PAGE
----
Windows XP zero-day under active attack
A new zero-day vulnerability affecting users of Windows XP and Windows Server 2003 has already been leveraged in a limited number of targeted attacks, Microsoft warns.
Just prior to Thanksgiving, Microsoft issued an advisory about the bug (CVE-2013-5065), which lies in the kernel component of Windows XP and Windows Server 2003.
According to the Wednesday advisory, exploitation could allow an elevation of privilege that gives an attacker the ability to execute code in kernel mode, then go on to “install programs; view, change or delete data; or create new accounts with full administrative rights.”
A saboteur would still need a victim's login credentials to logon locally to exploit the vulnerability, according to Microsoft.
Last Wednesday, FireEye researchers Xiaobo Chen and Dan Caselden revealed in a blog post that to target users, in-the-wild attacks had been detected where the kernel vulnerability was used in conjunction with an Adobe Reader exploit.
Those running the latest versions of Adobe Reader, however, aren't vulnerable to the exploit, which targets Adobe Reader 9.5.4, 10.1.6, 11.0.02 and earlier versions on Windows XP Service Pack 3, FireEye found.
Over the weekend, security firm Symantec also confirmed that a “small number” of in-the-wild attacks have occurred since early November, where miscreants used malicious PDFs as an attack vector. Users in the U.S., India, Australia, Saudi Arabia and throughout Europe were targeted.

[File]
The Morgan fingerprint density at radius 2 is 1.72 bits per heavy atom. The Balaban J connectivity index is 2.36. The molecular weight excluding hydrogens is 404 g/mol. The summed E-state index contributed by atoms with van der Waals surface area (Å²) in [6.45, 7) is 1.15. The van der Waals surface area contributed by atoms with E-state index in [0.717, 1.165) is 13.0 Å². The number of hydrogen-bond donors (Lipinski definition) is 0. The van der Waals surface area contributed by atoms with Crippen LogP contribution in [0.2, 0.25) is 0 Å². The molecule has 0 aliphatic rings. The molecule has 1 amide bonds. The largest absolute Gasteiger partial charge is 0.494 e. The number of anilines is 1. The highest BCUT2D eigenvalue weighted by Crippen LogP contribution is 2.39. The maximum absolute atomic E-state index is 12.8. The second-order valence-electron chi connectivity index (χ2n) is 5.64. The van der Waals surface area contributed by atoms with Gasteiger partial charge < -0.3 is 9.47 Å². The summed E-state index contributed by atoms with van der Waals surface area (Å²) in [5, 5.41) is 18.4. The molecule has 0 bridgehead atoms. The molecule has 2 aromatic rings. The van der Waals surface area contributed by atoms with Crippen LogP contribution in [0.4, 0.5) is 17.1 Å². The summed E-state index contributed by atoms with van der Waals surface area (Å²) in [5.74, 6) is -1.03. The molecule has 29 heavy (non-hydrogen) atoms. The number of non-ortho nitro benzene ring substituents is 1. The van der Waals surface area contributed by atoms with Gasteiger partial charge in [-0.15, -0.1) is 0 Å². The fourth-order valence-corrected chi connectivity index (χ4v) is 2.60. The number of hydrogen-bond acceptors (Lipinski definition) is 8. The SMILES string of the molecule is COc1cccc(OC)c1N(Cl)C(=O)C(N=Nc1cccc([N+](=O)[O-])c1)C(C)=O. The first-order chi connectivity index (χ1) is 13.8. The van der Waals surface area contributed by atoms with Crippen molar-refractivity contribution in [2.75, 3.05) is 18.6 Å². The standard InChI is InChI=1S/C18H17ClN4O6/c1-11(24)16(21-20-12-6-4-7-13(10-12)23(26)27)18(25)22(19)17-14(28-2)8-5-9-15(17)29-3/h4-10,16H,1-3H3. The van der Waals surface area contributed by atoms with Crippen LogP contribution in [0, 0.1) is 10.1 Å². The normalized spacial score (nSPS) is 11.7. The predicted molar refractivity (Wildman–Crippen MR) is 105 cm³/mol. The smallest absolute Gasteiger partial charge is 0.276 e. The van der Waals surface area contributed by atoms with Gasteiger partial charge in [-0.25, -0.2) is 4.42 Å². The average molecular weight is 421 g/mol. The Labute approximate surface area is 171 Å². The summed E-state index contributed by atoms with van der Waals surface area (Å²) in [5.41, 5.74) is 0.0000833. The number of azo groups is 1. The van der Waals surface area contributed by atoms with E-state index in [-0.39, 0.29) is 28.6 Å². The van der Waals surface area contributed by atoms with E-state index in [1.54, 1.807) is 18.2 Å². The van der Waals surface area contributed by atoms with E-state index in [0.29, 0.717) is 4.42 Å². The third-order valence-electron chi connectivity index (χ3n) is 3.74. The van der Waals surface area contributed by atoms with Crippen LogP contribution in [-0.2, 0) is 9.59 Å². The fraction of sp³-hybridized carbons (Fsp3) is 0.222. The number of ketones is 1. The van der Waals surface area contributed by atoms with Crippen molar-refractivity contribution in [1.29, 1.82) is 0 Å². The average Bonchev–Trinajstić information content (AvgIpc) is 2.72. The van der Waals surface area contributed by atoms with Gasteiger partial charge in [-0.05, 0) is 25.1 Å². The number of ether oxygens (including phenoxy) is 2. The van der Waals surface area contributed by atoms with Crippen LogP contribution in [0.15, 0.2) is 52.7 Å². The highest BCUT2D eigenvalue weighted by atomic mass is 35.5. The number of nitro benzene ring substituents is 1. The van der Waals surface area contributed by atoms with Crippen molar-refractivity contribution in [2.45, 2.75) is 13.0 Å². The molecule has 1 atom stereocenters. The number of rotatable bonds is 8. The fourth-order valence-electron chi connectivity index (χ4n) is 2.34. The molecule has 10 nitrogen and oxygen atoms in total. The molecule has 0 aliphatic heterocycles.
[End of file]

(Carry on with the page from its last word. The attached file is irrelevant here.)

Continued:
In those attacks, attackers who exploited the Windows zero-day dropped a trojan called “Wipbot” onto victims' systems, Symantec found. Wipbot is designed to steal system information, which is then shared with attackers via their control hub.
So far, Microsoft has yet to issue a fix for the vulnerability, but Dustin Childs, a spokesman for Microsoft's Trustworthy Computing team, explained in a blog post last Wednesday how users could deploy a workaround for the issue by configuring the NDProxy driver.
The NDProxy driver helps users manage Microsoft's Telephony Application Programming Interface (TAPI) for integrated computer-telephone services.
Last Thursday, Paul Ducklin, a security researcher who writes for Sophos' Naked Security blog, addressed issues for which users should be on the lookout if using the workaround.
“Microsoft's cunning plan is to tweak the registry to configure the NDProxy driver to load NULL.SYS (a special functionless driver) instead of the faulty NDPROXY.SYS executable,” Ducklin wrote.
Upon updating the registry entry and rebooting, users will be “immune” to the Windows exploit, he continued.
“Of course, this sort of hack comes with a cost: the NDProxy service will no longer work, and therefore anything relying on [Microsoft's Telephony API] won't work either. That includes dial-up networking…and [remote access service] RAS, which you might expect; and also Microsoft's Virtual Private Network (VPN) software, which you might not expect,” Ducklin wrote.
In its security advisory, Microsoft said that it may provide a security update for the zero-day via its monthly Patch Tuesday release (due out Dec.10) or through an out-of-cycle fix, "depending on customer needs."